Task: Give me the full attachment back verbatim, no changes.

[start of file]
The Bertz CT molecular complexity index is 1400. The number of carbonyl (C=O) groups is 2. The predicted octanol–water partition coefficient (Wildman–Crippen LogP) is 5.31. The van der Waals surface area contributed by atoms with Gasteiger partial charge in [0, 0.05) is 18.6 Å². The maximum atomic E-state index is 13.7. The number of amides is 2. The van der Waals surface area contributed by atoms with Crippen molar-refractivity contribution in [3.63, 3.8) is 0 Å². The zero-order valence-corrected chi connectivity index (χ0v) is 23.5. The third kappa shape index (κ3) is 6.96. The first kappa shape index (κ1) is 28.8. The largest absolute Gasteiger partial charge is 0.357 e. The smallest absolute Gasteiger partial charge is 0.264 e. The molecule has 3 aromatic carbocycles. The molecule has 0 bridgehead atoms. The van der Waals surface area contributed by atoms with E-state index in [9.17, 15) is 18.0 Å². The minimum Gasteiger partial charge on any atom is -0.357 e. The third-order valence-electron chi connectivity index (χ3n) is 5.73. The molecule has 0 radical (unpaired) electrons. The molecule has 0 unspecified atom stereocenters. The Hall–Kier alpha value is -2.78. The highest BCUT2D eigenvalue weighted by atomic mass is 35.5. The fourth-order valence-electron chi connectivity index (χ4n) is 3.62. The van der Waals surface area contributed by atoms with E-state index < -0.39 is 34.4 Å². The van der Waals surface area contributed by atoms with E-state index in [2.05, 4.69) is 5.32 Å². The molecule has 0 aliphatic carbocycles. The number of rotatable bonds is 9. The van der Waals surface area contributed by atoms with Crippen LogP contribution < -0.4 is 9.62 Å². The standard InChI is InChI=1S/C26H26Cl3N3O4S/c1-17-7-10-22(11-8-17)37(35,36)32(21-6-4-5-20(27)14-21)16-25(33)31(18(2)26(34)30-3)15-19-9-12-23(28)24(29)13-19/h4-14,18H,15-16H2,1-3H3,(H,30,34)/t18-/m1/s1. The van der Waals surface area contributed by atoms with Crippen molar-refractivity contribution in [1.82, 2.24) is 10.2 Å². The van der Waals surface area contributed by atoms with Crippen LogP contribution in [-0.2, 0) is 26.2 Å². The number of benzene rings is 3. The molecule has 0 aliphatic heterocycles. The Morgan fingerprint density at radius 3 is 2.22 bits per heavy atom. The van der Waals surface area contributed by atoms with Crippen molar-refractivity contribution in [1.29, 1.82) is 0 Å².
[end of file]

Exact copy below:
The Bertz CT molecular complexity index is 1400. The number of carbonyl (C=O) groups is 2. The predicted octanol–water partition coefficient (Wildman–Crippen LogP) is 5.31. The van der Waals surface area contributed by atoms with Gasteiger partial charge in [0, 0.05) is 18.6 Å². The maximum atomic E-state index is 13.7. The number of amides is 2. The van der Waals surface area contributed by atoms with Crippen molar-refractivity contribution in [3.63, 3.8) is 0 Å². The zero-order valence-corrected chi connectivity index (χ0v) is 23.5. The third kappa shape index (κ3) is 6.96. The first kappa shape index (κ1) is 28.8. The largest absolute Gasteiger partial charge is 0.357 e. The smallest absolute Gasteiger partial charge is 0.264 e. The molecule has 3 aromatic carbocycles. The molecule has 0 bridgehead atoms. The van der Waals surface area contributed by atoms with E-state index in [9.17, 15) is 18.0 Å². The minimum Gasteiger partial charge on any atom is -0.357 e. The third-order valence-electron chi connectivity index (χ3n) is 5.73. The molecule has 0 radical (unpaired) electrons. The molecule has 0 unspecified atom stereocenters. The Hall–Kier alpha value is -2.78. The highest BCUT2D eigenvalue weighted by atomic mass is 35.5. The fourth-order valence-electron chi connectivity index (χ4n) is 3.62. The van der Waals surface area contributed by atoms with E-state index < -0.39 is 34.4 Å². The van der Waals surface area contributed by atoms with E-state index in [2.05, 4.69) is 5.32 Å². The molecule has 0 aliphatic carbocycles. The number of rotatable bonds is 9. The van der Waals surface area contributed by atoms with Crippen LogP contribution < -0.4 is 9.62 Å². The standard InChI is InChI=1S/C26H26Cl3N3O4S/c1-17-7-10-22(11-8-17)37(35,36)32(21-6-4-5-20(27)14-21)16-25(33)31(18(2)26(34)30-3)15-19-9-12-23(28)24(29)13-19/h4-14,18H,15-16H2,1-3H3,(H,30,34)/t18-/m1/s1. The van der Waals surface area contributed by atoms with Crippen molar-refractivity contribution in [1.82, 2.24) is 10.2 Å². The van der Waals surface area contributed by atoms with Crippen LogP contribution in [-0.2, 0) is 26.2 Å². The number of benzene rings is 3. The molecule has 0 aliphatic heterocycles. The Morgan fingerprint density at radius 3 is 2.22 bits per heavy atom. The van der Waals surface area contributed by atoms with Crippen molar-refractivity contribution in [1.29, 1.82) is 0 Å².